Restaurant Review: Anjelica’s

December 5, 2018
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By Bob Sacks |

Why would people go out to dinner the night before a big Thanksgiving Day feast? Why aren’t they home cooking? Going easy on the calories before the massive carb-fest and post-meal turkey coma? Anjelica’s is why!

This Southern Italian restaurant in Sea Bright has been wildly popular for more than two decades. So crowd-pleasing that local folks and those from further afield keep it humming, no matter what night of the week or time of year.

Juicy and tender grilled octopus sat on a tasty bed of warm fresh cannellini beans flecked with bits of crispy pancetta.

An appetizer of Grilled Octopus ($16) was excellent; two large tentacles, sitting on a bed of warm, fresh cannellini beans flecked with crispy bits of pancetta, were dressed with aged balsamic vinegar and topped off with a sprinkling of microgreens. The octopus was tender, meaty and juicy, with no trace of chewiness.

A special of the night, Shaved Artichoke Salad ($14) was refreshing and light. Artichokes were plated with baby arugula and thin curls of shaved pecorino cheese, all in a citrusy vinaigrette, which popped with the addition of some squeezed lemon juice and a twist of fresh black pepper.

An infrequently seen special offering, Crostone ($18), the Italian word for “crust,” is best described as a large bruschetta. In this rendition, a generous hunk of toasted multigrain was slathered with a layer of creamy house-made ricotta, pieces of roasted butternut squash, and capped with piquant caramelized onions. The rich ricotta contrasted well with the mellow squash and jam-like onions. This is definitely an appetizer to share.

Shaved Artichoke Salad with curls of pecorino and baby arugula, was a light and refreshing starter.

Another special not to be missed if offered, was a Farro Salad ($16). Farro is an ancient grain derived from wheat and resembles a nuttier, pleasantly chewier version of brown rice. Here it was served warm, mixed with goat cheese, fresh spinach, pieces of crunchy cauliflower and cubes of butternut squash, making for a perfect blend of flavors and textures. Excellent.

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The pastas are fresh homemade. We opted for Orecchiette with Sausage ($28) and were very happy. The “little ears” of al dente pasta were mixed with pieces of lean, flavorful sweet sausage, and broccoli rabe cut into crunchy bite-sized pieces – not at all bitter – with garlic, olive oil, and parmesan cheese playing a supporting role. This was a favorite.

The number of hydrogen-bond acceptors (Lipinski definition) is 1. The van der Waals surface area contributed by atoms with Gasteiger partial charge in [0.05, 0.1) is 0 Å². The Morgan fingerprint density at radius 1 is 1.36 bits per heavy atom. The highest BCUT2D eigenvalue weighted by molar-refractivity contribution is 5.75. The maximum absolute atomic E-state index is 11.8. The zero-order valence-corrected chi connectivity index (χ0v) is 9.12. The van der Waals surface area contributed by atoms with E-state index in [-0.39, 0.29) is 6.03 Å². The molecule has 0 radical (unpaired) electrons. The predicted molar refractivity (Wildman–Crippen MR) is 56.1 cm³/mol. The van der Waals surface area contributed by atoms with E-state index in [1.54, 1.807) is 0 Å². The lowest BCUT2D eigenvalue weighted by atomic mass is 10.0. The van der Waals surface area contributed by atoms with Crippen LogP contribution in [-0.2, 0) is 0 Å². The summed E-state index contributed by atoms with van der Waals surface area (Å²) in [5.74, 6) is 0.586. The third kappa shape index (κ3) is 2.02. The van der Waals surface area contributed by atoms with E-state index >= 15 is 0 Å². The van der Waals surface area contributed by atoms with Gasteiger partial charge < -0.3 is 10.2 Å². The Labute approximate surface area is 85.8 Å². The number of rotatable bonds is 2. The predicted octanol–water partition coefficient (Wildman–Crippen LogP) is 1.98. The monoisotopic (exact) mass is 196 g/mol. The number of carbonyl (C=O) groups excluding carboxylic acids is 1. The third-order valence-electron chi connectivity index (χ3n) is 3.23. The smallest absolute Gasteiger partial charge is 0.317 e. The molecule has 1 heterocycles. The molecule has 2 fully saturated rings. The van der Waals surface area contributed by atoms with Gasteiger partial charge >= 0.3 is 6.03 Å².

Cacio e Pepe ($28), a classic dish (in this case spaghetti), is essentially just pasta, cheese and pepper, so all of the ingredients must be of the highest quality, and they were. The three elements were in perfect balance, but we would have preferred another minute or two cook on the pasta to render it more tender.

An entrée of Veal Milanese Salad ($28) showcased slices of thinly pounded and fried veal scallopini as the star on the plate, with a small salad of arugula, red onion, cherry tomatoes and curls of pecorino creating contrast to the crisp texture of the veal.

A favorite of the night, Seared Black Sea Bass, shared the bowl with plump mussels and clams in the shell, and a chopped clam-studded broth.

Fresh Branzino ($46) was offered either whole on the bone, or filleted in the kitchen; my guest chose the latter. The large, moist piece of white fish, was served simply with lemon and parsley, wedges of roast- ed fingerling potatoes, and charred artichoke hearts. My dish of the night was a special of Black Sea Bass ($36). The perfectly seared filets of fish were juicy and succulent, served in a bowl with some large mussels and clams in the shell, Fregola (small balls of toasted semolina pasta), and finished with a white clam sauce which contained numerous bits of chopped clams. This dish was a conversation stopper for me, as it commanded all of my attention.

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The wine lover in me is always happy when the restaurant is BYO, and that is the case with Anjelica’s.

We opened a 2012 Brovia Roero Arneis for our white wine. Made of 100 percent Arneis grape from the Piedmont region of Italy, this was crisp and dry, with floral aromas and a hint of roasted nuts. It paired perfectly with the octopus, both salads, and the Crostone. Arneis can sometimes be very acidic, but that was not the case here.

We also opened a red wine: 2014 Uccelliera Rapace. This wine from Tuscany is a blend of Sangiovese-Cabernet-Merlot, and is made by Uccelliera, a well-known producer of excellent Brunello di Montalcinos, so my expectations were high, and I was not disappointed. The wine was ready to drink and had plenty of ripe fruit with soft tannins, and just enough acidity to hold it all in check. It was very enjoyable with the pastas, veal and even the black bass. Worth seeking out.

We had no room for dessert, so that will be on my list for my return visit in the near future.

By the end of our meal, I understood why Anjelica’s was packed with people even on the night before The Thanksgiving Eatathon. The food was that good!


Bob Sacks, longtime food and wine buff, reviews restaurants in this bimonthly column. Follow him on Instagram @dinnerwithbob.

This article was first published in the Nov. 29-Dec.5, 2018 print edition of The Two River Times.

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